Top of page

Man reading newspaper
Young Man Reading Newspaper. Angelo Rizzuto, 1956

Two Questions with This Year’s Top Literacy Awards Prize Winners

Share this post:

This post is by Judy Lee of the Library of Congress Literacy Awards Program. Photographs supplied by Street Child, Make Way for Books, and Young African Refugees for Integral Development.

David M. Rubenstein Recipient: Street Child (SC), American Prize Reciepient: Make Way for Books (MWFB), and International Prize Recipient: Young African Refugees for Integral Development (YARID) are the 2022 Top Literacy Awards Prize Winners and the first guests in this year’s Literacy Awards 5-part webinar series.

Image of woman in sari Three boys being read to by a woman Image of group of children looking at another child writing on a white board

SC: Street Child believes that being able to read, write, and count is crucial to survival, sustenance, and success, and critical to breaking cycles of poverty. Our programme in Nepal was designed to develop the literacy and numeracy of some of the most marginalised girls and improve their quality of life: 24,000 girls in the Musahar community are in debt bondage and have been excluded from education and employment for centuries. To us this was unacceptable.

MWFB: Make Way for Books was founded in 1998 in Tucson, Arizona. We began by offering literacy workshops and books to six under-resourced preschools. Since that time, we’ve expanded our staff and programs to impact thousands of young children, families, and educators each year through comprehensive professional development programming as well as our two-generation family literacy programming that impacts young children and families who do not have access to high-quality early education before kindergarten.

YARID: That is why we started this program so that we can support these children to integrate into the formal setting.

Why is your literacy program important to the community you serve?

SC: Our literacy programme has meaningfully changed the lives of children and increased individual and collective capabilities. In Nepal, improved literacy and numeracy has increased income earning and capacities for coping. Our girls are safer, with reduced risk of early marriage and motherhood, and exploitation. In the long term, our communities anticipate that improved literacy will lead to increased life opportunities and create more secure, stable countries – enabling equality, equity and freedom for all.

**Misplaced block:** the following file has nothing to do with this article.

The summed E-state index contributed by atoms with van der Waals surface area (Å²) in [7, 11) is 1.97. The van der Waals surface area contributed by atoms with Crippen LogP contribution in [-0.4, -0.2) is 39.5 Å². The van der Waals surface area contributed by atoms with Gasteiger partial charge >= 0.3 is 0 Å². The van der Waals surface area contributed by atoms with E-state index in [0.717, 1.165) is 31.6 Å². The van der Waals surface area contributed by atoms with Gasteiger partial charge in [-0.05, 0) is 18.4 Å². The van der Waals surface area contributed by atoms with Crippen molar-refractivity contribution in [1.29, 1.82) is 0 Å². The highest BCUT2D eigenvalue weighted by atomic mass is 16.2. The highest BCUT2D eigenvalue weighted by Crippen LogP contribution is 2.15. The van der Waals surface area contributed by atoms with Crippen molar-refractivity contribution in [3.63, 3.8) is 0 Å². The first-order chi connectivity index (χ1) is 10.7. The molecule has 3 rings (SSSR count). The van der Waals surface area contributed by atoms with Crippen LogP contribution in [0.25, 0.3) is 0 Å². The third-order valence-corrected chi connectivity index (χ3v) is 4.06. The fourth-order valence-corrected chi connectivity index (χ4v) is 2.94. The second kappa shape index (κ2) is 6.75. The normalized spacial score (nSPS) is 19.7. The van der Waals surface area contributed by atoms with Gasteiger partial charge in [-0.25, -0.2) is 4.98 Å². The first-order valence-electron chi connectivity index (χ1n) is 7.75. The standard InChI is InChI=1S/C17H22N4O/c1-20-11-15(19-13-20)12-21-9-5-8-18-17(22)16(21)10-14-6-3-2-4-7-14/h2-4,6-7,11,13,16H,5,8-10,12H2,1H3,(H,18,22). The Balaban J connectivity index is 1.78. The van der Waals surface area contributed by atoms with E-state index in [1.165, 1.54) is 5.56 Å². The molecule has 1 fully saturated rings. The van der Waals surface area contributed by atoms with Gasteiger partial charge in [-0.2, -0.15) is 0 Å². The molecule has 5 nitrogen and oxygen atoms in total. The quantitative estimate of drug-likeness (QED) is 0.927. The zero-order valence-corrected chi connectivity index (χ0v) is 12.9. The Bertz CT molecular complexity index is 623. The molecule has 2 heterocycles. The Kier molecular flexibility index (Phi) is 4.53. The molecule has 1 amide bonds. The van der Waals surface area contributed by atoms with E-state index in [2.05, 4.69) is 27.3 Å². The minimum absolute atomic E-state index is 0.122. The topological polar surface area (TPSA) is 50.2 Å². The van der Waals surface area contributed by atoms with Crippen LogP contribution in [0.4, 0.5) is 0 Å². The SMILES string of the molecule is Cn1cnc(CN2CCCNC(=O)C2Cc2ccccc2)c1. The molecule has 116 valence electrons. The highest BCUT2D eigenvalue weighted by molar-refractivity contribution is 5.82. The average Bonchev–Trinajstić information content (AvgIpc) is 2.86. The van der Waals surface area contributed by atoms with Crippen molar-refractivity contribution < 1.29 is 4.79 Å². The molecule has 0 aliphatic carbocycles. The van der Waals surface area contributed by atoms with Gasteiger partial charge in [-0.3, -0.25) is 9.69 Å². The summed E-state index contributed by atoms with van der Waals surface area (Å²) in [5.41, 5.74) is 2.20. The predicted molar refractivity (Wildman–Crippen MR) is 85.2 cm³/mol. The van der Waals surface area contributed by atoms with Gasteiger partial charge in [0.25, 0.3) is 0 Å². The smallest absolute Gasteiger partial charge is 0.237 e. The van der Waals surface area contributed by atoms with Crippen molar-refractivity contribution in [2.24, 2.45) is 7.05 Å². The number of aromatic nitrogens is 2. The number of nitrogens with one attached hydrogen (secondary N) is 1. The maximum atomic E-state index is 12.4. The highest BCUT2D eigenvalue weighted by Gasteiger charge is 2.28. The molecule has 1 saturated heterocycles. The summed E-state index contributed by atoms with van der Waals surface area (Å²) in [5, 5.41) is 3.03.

MWFB: Access, empowerment, bilingualism, and cultural-responsivity are foundational to our work. Make Way for Books breaks down barriers – such as cost, transportation, and lack of access to high-quality early education –  to ensure children have access to early literacy experiences in the critical birth to 5 years and that the adults in their lives have the skills, strategies, tools, and confidence to support their children’s literacy development and learning.

YARID: The program is important to the community because it has enabled the refugee children to integrate easily into the formal schools, reduced the refugee children dropping out from school because of language and this is because of the difference in the education system.

We have seen exceptional increases in English literacy, language, numeracy, teacher competency, and child well-being – highlighting the incredible holistic impact of this innovation, and its ability to integrate language learning within refugee settings.

Join us for a LIVE discussion with Street Child, Make Way for Books, and the Young African Refugees for Integral Development on December 15, 2022, from 1:00 – 2:30 PM EST. Register here!

Do you enjoy these posts? Subscribe! You’ll receive free teaching ideas and primary sources from the Library of Congress.






Add a Comment

Your email address will not be published. Required fields are marked *